The latest analysis from Searchland, the development site sourcing specialists, has revealed which housing minister has been most successful when it comes to the number of new dwellings completed under their tenure in the position.
Searchland analysed the performance of each housing minister since Hilary Armstrong took the role back in May 1997, looking at the average number of homes built per month while each person held the position. The last two housing ministers, Rachel Maclean and Lee Rowley, have not been included due to a lack of dwellings completion data during their time in the role.
Of the 23 housing ministers analysed by Searchland, 14 were Conservative versus nine from the Labour party.
Based purely on dwellings completed alone, the research shows that Lucy Frazer has been the most successful in the position. Frazer, who was appointed to the role by Rishi Sunak following Liz Truss’ short reign as PM, held the position for just four short months.
However, in that time, some 18,846 dwellings were completed on average per month, the highest level of completions under any housing minister.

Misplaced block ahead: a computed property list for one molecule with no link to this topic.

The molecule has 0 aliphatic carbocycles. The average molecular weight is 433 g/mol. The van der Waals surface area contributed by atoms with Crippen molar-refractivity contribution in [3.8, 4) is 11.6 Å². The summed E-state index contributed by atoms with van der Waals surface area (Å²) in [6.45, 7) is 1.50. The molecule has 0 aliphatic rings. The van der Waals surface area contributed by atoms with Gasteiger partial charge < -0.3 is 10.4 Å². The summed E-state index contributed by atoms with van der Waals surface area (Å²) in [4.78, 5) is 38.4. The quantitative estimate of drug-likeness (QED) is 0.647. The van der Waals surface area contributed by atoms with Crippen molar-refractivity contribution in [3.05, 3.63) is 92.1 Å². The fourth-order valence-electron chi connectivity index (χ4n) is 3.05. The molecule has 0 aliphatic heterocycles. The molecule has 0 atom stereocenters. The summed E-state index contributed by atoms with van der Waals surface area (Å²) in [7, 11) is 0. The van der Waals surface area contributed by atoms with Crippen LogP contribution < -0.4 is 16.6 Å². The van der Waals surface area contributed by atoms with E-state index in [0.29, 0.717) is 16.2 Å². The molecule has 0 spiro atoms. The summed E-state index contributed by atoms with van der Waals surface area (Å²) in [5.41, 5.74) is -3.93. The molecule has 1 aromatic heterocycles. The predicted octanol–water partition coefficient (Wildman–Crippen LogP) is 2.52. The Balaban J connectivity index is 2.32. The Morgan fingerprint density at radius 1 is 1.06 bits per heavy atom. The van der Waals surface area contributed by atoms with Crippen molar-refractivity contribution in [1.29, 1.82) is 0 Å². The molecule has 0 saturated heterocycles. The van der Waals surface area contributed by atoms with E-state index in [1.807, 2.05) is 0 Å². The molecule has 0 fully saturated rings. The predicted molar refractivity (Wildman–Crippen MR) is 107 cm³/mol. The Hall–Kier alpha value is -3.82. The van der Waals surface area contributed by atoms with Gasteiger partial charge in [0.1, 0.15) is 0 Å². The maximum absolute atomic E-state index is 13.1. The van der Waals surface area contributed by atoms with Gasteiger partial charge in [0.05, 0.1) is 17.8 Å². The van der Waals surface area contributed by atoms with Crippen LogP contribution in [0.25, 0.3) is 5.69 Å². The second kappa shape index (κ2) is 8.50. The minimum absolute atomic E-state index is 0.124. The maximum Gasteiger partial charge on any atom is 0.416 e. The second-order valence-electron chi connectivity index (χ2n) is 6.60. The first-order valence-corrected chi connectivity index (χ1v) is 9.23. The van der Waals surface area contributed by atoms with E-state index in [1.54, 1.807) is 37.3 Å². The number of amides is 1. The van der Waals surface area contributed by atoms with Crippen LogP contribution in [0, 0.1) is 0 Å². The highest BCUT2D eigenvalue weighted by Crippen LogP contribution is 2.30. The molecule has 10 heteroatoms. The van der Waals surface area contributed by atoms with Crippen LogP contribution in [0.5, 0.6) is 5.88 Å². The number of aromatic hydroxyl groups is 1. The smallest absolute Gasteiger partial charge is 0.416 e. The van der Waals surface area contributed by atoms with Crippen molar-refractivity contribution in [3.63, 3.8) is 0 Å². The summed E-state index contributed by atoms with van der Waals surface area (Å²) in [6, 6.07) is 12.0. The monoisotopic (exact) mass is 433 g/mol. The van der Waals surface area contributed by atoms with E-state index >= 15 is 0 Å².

After Frazer, Esther McVey ranks as the second most successful, with an average of 17,978 homes completed per month during her time as housing minister between July 2019 to February 2020.
Yvette Cooper, who was housing minister between May 2005 and January 2008, takes bronze with an average of 17,984 homes completed per month, also making her the most successful Labour candidate to have held the position.
Since 1997, the nine Labour housing ministers have held the position for 156 months versus 153 for the 14 Conservative housing ministers.
During that time, they have averaged 17 months per minister within the position versus just 11 for Conservative housing ministers.
Conservative housing ministers have overseen the delivery of 217,134 new homes, equating to an average of 1,419 per month, while Labour housing ministers have seen a total of 136,931 homes built, or 878 per month.
Co-founder and CEO of Searchland, Mitchell Fasanya, said, “It’s interesting to see that despite the revolving door of housing ministers in recent times, they’ve overseen some of the highest rates of housing completions this side of the Millenium.
But, regardless of which party is in power, I think we can all agree that a far greater degree of stability is required if we are to actually address the housing crisis.
The long-term issue of housing delivery is one that simply can’t be addressed when the housing minister is shown the door within less than a year of holding the position.”